Wake on LAN: Quick Way to Power Up Computer Remotely
Wake on Lan (WOL) is the implementation to power up your computer remotely from other computer within your home network or over the Internet by using special packet, called magic packet. On this article, I will show you how to power up your computer (remote computer) in your home network by using WOL implementation.
Is there any requirement? You can only do this if that remote computer’s motherboard and Ethernet network card support the WOL feature!
Let say in your home network, you have computer A and computer B that are connected to network by using network cables. You wish to power up the computer B remotely (we call it remote computer in this case) from computer A, then here is how you can make it done.
Remote Computer – Need to Enable Wake on LAN feature
1) Let’s talk about WOL support on computer motherboard first, you can usually locate and enable it under Power Management section on motherboard’s BIOS setup page.
If you fail to locate this setting and your computer is pretty new, then most probably this setting is supported by default. For my case, I’ve Lenovo 3000 N100 notebook but I couldn’t find this setting on BIOS, but it’s supported after finding the WOL setting on Ethernet network adapter’s device properties.
Here are some WOL examples on motherboard’s BIOS settings:
Note:Older motherboards must have a WAKEUP-LINK header on board and connect to the network card with a special 3-pin cable, but you don’t have to worry about this as you don’t need the additional cabling on modern motherboard and network card.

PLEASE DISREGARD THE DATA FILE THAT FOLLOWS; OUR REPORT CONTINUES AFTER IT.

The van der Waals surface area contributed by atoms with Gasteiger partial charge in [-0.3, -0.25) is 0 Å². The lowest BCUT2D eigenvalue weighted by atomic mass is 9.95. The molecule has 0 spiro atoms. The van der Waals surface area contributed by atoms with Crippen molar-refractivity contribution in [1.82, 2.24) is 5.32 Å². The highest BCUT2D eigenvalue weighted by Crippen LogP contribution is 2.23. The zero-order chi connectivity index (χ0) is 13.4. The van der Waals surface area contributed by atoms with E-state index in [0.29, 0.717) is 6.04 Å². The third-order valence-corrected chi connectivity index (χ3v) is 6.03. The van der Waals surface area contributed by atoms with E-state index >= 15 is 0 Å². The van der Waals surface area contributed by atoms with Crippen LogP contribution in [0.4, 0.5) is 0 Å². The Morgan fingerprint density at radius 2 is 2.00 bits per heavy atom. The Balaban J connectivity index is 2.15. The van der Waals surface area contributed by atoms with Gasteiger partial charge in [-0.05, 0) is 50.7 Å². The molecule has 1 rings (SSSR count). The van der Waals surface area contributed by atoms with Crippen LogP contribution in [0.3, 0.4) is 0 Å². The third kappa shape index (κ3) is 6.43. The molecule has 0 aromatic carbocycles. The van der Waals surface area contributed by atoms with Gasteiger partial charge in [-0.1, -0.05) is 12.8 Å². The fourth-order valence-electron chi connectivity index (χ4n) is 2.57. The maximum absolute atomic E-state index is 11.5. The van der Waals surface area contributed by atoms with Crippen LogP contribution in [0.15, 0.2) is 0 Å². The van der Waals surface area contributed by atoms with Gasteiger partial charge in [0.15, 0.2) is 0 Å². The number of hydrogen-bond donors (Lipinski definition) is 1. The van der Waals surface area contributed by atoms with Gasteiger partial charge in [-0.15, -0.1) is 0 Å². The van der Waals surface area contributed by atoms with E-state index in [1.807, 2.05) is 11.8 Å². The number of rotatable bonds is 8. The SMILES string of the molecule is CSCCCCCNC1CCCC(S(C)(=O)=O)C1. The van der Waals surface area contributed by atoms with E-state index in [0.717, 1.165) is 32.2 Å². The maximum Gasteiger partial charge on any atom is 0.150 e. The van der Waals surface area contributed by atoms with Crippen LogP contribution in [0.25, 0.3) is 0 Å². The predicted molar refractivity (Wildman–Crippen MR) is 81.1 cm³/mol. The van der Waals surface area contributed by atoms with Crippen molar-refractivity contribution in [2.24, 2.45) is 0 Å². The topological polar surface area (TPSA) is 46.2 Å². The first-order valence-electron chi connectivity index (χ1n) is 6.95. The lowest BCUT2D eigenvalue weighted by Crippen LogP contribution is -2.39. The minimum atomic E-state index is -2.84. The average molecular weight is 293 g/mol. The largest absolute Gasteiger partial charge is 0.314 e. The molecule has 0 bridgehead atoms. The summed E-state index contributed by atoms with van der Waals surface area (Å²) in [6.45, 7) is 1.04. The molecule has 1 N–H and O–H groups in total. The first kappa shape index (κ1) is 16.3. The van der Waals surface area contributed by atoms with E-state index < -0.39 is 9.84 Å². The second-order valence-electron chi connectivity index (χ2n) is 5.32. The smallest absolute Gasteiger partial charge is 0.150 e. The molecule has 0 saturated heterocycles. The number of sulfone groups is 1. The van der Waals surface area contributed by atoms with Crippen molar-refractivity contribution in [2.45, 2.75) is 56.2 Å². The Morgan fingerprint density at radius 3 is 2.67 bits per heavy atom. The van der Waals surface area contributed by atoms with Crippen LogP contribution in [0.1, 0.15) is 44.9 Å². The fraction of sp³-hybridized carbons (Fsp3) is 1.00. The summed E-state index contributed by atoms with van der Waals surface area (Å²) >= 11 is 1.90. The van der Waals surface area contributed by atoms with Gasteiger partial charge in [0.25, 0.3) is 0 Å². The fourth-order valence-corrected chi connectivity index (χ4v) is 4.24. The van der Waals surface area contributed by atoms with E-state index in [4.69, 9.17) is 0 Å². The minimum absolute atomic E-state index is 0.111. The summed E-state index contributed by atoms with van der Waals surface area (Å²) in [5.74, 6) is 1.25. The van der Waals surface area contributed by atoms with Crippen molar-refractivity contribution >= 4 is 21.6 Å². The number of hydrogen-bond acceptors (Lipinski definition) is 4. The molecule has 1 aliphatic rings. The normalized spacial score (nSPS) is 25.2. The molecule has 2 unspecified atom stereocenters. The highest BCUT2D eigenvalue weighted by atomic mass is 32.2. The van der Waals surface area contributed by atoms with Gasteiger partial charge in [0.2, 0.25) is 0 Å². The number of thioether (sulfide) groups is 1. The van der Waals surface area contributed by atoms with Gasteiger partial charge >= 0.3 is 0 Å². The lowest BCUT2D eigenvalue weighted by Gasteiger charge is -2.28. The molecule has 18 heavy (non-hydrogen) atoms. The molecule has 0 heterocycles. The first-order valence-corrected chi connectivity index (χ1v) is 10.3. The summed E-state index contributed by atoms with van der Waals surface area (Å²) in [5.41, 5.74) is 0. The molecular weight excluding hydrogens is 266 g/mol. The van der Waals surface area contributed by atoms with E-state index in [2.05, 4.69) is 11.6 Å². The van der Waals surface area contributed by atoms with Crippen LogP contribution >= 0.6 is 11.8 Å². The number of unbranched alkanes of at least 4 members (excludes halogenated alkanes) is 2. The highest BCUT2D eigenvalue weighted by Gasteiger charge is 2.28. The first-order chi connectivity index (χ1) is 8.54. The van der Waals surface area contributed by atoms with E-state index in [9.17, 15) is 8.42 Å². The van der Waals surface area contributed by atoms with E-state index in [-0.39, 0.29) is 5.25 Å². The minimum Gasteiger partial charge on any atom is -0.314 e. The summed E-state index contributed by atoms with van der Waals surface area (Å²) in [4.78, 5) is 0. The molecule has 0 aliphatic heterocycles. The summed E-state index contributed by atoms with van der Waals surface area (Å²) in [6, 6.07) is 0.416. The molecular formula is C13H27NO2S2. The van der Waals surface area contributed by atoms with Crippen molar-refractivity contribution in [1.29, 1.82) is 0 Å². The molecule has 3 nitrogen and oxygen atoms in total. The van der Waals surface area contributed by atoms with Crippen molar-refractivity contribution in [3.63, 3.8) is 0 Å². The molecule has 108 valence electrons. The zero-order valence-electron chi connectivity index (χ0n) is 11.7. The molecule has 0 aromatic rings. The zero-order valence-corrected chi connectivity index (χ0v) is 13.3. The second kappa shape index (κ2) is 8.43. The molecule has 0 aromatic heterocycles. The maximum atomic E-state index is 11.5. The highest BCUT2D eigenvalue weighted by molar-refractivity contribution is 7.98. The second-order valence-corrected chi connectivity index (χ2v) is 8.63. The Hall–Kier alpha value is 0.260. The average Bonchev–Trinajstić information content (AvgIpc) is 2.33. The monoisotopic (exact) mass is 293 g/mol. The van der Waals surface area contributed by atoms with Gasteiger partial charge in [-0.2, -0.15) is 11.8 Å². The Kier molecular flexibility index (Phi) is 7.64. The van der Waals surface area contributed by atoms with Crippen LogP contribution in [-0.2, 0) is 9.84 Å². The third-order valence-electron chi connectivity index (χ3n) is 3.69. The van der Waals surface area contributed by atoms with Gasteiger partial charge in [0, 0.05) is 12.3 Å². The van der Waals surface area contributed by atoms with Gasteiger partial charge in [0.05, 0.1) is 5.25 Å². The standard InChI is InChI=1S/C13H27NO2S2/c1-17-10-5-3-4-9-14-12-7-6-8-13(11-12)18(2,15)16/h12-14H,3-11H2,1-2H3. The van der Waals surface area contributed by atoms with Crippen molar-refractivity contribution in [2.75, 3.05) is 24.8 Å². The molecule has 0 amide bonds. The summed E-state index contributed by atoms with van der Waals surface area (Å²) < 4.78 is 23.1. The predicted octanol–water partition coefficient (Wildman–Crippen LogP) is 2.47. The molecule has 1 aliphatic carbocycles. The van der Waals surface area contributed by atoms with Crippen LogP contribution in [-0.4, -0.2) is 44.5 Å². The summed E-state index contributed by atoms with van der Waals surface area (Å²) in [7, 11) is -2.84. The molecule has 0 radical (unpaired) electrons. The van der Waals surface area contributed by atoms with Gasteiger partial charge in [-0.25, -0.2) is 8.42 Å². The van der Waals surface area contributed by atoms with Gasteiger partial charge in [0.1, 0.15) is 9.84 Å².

2) Ok.. Now let’s enable the WOL feature on computer’s Ethernet network card (the same computer that you wish to power it up remotely). You need to go to Device Manager and open the network card’s device properties, then you can enable all Wake on LAN related features. In my case, I disabled the Shutdown Wake-On-LAN and enabled WakeUp on ARP/PING, WakeUp on Link Change and WakeUp using APM Mode features on the network card’s device Properties under Advanced tab, then I can boot it up remotely. Click Apply and OK at last.
Note: This WOL feature is only supported on Ethernet network card, you won’t be able to apply WOL feature on wireless adapter.
Note: Ensure that this remote computer is power connected after shutting it down. If it’s not power connected, you won’t be able to boot it up remotely later. Also this computer must be connected to network with network cable.
Note: The WOL feature would be named differently on different types of network card if it’s supported, but it’s not difficult for you to locate it.
3) Ok..now go to open your command prompt (cmd.exe), and type ipconfig ⁄all, then copy down the IP address, netmask and MAC address (physical address) of this computer. After you have done these mentioned steps, you can turn off this remote computer.
In my case, here is the network info:
MAC address: 000FB0C8CFF1 (ignore the -)
Other Computer – Need to have Wake on LAN Client
1) You need to install WOL client on other computer in order to power up the WOL enabled remote computer.
For me, I like to use this simple and free WOL application that’s developed by www.depicus.com. You don’t need to do software installation because this is an executable application. You can get this Wake On LAN client here.
2) After downloading the application, then just double-click on it, the following simple GUI will appear. Key in the remote computer’s IP address, netmask and MAC address. Select Local Subnet as Send Options and key in 7 as Remote Port Number. Finally click on Wake Me Up to power up your remote computer.
Note: If you fail to power up remote computer by using port 7, then you can try on port 9 and 0 also. These 3 ports are common ports for doing WOL.
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